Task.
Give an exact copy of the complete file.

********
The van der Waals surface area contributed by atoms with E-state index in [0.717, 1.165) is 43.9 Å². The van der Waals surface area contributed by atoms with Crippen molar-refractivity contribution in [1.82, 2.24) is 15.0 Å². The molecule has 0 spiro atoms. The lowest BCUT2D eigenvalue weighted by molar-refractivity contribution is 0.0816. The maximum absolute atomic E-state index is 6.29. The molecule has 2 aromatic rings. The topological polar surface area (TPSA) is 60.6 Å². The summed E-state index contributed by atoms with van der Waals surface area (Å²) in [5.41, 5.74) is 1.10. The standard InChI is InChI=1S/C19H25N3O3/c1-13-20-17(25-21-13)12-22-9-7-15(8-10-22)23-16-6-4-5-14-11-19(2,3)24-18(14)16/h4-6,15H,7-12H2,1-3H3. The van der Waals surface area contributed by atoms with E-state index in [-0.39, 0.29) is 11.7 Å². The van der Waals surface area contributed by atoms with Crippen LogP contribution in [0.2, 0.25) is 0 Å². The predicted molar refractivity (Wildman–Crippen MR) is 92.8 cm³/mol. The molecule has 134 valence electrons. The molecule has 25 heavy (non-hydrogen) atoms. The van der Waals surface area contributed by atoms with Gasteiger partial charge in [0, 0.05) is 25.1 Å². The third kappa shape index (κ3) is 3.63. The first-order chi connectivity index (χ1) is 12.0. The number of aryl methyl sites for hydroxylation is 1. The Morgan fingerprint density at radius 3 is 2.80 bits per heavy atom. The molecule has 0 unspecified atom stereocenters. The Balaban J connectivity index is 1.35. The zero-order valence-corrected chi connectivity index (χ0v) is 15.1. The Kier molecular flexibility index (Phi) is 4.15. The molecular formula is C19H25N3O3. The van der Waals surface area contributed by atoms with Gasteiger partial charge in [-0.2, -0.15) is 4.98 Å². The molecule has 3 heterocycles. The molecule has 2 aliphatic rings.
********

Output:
The van der Waals surface area contributed by atoms with E-state index in [0.717, 1.165) is 43.9 Å². The van der Waals surface area contributed by atoms with Crippen molar-refractivity contribution in [1.82, 2.24) is 15.0 Å². The molecule has 0 spiro atoms. The lowest BCUT2D eigenvalue weighted by molar-refractivity contribution is 0.0816. The maximum absolute atomic E-state index is 6.29. The molecule has 2 aromatic rings. The topological polar surface area (TPSA) is 60.6 Å². The summed E-state index contributed by atoms with van der Waals surface area (Å²) in [5.41, 5.74) is 1.10. The standard InChI is InChI=1S/C19H25N3O3/c1-13-20-17(25-21-13)12-22-9-7-15(8-10-22)23-16-6-4-5-14-11-19(2,3)24-18(14)16/h4-6,15H,7-12H2,1-3H3. The van der Waals surface area contributed by atoms with E-state index in [-0.39, 0.29) is 11.7 Å². The van der Waals surface area contributed by atoms with Crippen LogP contribution in [0.2, 0.25) is 0 Å². The predicted molar refractivity (Wildman–Crippen MR) is 92.8 cm³/mol. The molecule has 134 valence electrons. The molecule has 25 heavy (non-hydrogen) atoms. The van der Waals surface area contributed by atoms with Gasteiger partial charge in [0, 0.05) is 25.1 Å². The third kappa shape index (κ3) is 3.63. The first-order chi connectivity index (χ1) is 12.0. The number of aryl methyl sites for hydroxylation is 1. The Morgan fingerprint density at radius 3 is 2.80 bits per heavy atom. The molecule has 0 unspecified atom stereocenters. The Balaban J connectivity index is 1.35. The zero-order valence-corrected chi connectivity index (χ0v) is 15.1. The Kier molecular flexibility index (Phi) is 4.15. The molecular formula is C19H25N3O3. The van der Waals surface area contributed by atoms with Gasteiger partial charge in [-0.2, -0.15) is 4.98 Å². The molecule has 3 heterocycles. The molecule has 2 aliphatic rings.